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McBride v. Carnival Corporation

United States District Court, S.D. Florida, Miami Division

July 25, 2019




         THIS MATTER comes before the Court upon Defendant Carnival Corporation's ("Carnival") Daubert Objection to Plaintiffs Expert Frank Fore (D.E. 76); Plaintiffs Daubert Objection to Defendant's Expert Zdenek Hejzlar (D.E. 82); and Carnival's Motion to Strike or Limit Testimony of Plaintiff s Expert Dr. Thomas Roush (D.E. 77), all timely filed by the July 8, 2019 motions deadline.[1]

         I. BACKGROUND

         This personal injury case arises from Plaintiffs fall from her wheelchair on November 23, 2015, while disembarking Carnival's vessel at a ramp within a gangway leading into the terminal building at the Port of Miami.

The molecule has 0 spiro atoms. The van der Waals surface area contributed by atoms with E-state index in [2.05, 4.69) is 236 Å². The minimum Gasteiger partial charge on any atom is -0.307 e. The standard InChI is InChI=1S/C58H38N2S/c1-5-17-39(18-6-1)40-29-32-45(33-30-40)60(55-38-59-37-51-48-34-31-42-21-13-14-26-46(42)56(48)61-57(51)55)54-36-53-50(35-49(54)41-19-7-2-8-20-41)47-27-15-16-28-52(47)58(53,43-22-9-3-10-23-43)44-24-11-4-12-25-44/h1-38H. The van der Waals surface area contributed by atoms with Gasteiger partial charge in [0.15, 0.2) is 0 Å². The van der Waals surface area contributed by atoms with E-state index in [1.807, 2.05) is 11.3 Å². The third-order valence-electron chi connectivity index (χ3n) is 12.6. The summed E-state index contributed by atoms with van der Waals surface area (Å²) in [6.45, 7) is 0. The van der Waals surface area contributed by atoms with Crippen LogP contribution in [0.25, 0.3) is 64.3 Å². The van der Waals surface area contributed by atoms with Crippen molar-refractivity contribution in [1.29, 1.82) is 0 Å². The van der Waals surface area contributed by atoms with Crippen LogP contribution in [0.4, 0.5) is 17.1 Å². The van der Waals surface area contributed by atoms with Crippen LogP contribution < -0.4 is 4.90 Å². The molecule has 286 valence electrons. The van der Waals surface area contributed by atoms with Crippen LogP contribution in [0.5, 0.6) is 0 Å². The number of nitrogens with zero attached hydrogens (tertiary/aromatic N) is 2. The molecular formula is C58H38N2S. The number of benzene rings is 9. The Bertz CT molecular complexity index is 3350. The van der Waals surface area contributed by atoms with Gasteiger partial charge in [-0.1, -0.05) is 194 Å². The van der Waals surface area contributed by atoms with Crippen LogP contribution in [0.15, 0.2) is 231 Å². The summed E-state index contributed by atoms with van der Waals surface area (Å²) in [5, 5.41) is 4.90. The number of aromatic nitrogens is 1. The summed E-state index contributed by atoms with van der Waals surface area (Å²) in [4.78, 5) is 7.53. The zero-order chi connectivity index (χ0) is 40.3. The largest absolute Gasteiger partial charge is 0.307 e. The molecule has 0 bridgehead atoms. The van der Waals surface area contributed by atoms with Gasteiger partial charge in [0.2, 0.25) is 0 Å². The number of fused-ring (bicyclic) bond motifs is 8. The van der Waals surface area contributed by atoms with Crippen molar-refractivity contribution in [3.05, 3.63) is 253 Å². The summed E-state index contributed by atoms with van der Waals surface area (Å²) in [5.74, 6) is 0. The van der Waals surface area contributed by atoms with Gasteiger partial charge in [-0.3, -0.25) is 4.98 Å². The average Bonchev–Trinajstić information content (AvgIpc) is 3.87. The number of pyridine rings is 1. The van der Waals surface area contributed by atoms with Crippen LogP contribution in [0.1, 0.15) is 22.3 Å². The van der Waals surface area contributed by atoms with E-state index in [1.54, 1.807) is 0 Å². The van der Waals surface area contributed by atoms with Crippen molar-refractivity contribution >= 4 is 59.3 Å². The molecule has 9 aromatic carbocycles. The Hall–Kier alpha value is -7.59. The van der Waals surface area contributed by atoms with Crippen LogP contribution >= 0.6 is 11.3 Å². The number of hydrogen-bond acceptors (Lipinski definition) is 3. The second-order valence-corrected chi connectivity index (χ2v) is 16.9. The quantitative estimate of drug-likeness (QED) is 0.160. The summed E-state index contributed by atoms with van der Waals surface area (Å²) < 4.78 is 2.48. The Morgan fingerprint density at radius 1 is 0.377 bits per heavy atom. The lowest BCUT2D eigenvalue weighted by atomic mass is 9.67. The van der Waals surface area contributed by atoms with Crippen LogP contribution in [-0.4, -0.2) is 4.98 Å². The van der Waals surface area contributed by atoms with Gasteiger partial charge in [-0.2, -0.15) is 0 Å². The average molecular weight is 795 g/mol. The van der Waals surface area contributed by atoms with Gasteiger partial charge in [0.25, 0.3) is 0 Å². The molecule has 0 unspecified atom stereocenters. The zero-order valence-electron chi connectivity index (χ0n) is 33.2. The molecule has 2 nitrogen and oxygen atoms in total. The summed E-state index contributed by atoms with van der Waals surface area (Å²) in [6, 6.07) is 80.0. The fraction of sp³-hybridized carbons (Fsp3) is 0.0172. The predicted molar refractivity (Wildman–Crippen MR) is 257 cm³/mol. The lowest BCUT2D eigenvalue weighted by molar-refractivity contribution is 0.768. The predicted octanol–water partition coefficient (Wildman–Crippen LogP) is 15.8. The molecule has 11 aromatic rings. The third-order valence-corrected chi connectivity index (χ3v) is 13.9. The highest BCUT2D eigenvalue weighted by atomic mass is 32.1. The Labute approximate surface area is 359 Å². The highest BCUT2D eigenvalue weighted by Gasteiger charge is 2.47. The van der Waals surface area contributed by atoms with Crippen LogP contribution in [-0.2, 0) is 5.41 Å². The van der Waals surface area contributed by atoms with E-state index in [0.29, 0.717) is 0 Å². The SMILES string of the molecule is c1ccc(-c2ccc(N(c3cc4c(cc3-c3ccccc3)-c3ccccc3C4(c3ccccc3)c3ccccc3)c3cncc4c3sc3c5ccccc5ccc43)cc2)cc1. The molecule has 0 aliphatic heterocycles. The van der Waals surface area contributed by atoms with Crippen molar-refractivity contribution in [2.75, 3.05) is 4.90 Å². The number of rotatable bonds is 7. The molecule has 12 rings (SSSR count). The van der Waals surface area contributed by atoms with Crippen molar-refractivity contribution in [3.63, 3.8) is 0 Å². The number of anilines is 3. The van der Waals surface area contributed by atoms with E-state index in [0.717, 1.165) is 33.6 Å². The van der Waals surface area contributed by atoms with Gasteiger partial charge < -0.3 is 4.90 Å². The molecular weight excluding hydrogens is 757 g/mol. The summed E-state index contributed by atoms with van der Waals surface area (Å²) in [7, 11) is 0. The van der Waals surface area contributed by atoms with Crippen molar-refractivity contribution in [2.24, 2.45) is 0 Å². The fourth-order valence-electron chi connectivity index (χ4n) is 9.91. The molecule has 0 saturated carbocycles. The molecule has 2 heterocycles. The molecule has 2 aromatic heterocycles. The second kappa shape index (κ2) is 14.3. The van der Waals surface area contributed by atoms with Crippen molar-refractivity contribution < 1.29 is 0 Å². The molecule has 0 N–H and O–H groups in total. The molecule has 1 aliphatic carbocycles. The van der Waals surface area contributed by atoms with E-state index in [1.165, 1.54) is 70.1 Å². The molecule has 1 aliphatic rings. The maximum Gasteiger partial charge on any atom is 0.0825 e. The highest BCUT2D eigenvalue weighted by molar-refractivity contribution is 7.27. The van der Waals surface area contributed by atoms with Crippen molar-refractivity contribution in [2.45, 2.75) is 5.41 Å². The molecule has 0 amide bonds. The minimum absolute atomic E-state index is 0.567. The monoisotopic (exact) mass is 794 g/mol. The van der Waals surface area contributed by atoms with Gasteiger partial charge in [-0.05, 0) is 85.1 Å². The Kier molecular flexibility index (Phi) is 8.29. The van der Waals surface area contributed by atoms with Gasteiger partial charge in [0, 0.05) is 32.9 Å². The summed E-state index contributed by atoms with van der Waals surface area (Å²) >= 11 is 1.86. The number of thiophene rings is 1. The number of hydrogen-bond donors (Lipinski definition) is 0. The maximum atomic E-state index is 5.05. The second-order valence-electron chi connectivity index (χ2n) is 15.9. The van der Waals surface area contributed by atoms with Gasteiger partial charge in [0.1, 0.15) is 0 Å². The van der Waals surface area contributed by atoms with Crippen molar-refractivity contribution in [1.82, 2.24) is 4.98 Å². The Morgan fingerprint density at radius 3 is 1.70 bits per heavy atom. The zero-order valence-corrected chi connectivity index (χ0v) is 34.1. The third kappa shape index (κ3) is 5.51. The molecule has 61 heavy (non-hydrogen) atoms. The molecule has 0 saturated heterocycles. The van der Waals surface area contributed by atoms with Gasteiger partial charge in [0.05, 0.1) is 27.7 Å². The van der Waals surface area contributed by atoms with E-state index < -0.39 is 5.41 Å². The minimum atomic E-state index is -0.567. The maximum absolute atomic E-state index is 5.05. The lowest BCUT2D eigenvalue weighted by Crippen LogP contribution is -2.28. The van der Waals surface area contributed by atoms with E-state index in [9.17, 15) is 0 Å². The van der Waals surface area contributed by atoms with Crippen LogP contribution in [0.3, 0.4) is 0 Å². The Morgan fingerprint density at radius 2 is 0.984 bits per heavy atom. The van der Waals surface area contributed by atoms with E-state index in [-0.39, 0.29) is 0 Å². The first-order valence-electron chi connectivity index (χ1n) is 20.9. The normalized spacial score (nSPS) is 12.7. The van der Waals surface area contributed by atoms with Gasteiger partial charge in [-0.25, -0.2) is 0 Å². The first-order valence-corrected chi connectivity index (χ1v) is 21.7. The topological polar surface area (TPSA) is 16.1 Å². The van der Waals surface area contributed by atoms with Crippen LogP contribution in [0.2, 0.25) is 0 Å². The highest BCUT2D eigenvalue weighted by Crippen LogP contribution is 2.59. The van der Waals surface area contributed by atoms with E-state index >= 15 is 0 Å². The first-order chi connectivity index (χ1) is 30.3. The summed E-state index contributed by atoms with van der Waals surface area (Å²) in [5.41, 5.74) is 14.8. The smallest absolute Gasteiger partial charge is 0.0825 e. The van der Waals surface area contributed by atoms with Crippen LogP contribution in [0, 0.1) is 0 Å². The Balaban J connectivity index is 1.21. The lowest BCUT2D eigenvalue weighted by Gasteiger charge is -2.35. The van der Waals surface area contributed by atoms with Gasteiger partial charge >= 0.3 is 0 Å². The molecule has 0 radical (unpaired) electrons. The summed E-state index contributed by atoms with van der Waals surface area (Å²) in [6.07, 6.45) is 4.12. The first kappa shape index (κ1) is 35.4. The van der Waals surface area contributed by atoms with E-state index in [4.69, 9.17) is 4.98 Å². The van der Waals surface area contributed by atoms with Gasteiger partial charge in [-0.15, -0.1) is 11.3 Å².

Plaintiff proffers Frank Fore to testify as an expert on Carnival's liability for Plaintiffs fall. Mr. Fore is a mechanical engineer who has been a "forensic accident investigator" since 1985 (D.E. 67-2, at 4). On May 6, 2019, Mr. Fore "inspected, measured, and photographed the scene of the incident" (id. at 9), reviewed materials from the case, safety regulations and standards, [2] and various scientific and technical literature on biomechanics (id. at 5). Mr. Fore dedicates 15 pages of his expert report to "biometric analysis" of Plaintiff Ms. McBride, including "torso acceleration analysis" and "back shear force analysis" (see Id. at 20-35). He then lists eleven opinions, including (a) that "[t]he abrupt vertical change in pathway elevation and the steeply sloped Ramps represent known safety hazards ... out of compliance with . . . safety regulations" and "was a substantial contributing cause of the mishap;" (b) that Fritz Charles's (an employee of Carnival's independent contractor) rapid pushing of the wheelchair was "a decisive component of the ejection as shown by . . . ejection calculations;" (c) that there were "[Reasonable cost-effective solutions that Carnival could have performed to remedy" the hazardous condition; (d) that it "was and is technically feasible to have the subject Ramp flush with the adjoining walkway surfaces on both sides of the ramp, as is done in countless jetway passenger boarding bridges;" and (e) that the safety regulations and standards he relied on (see supra n.2) are widely followed "in public venues, including maritime" (id. at 18-19).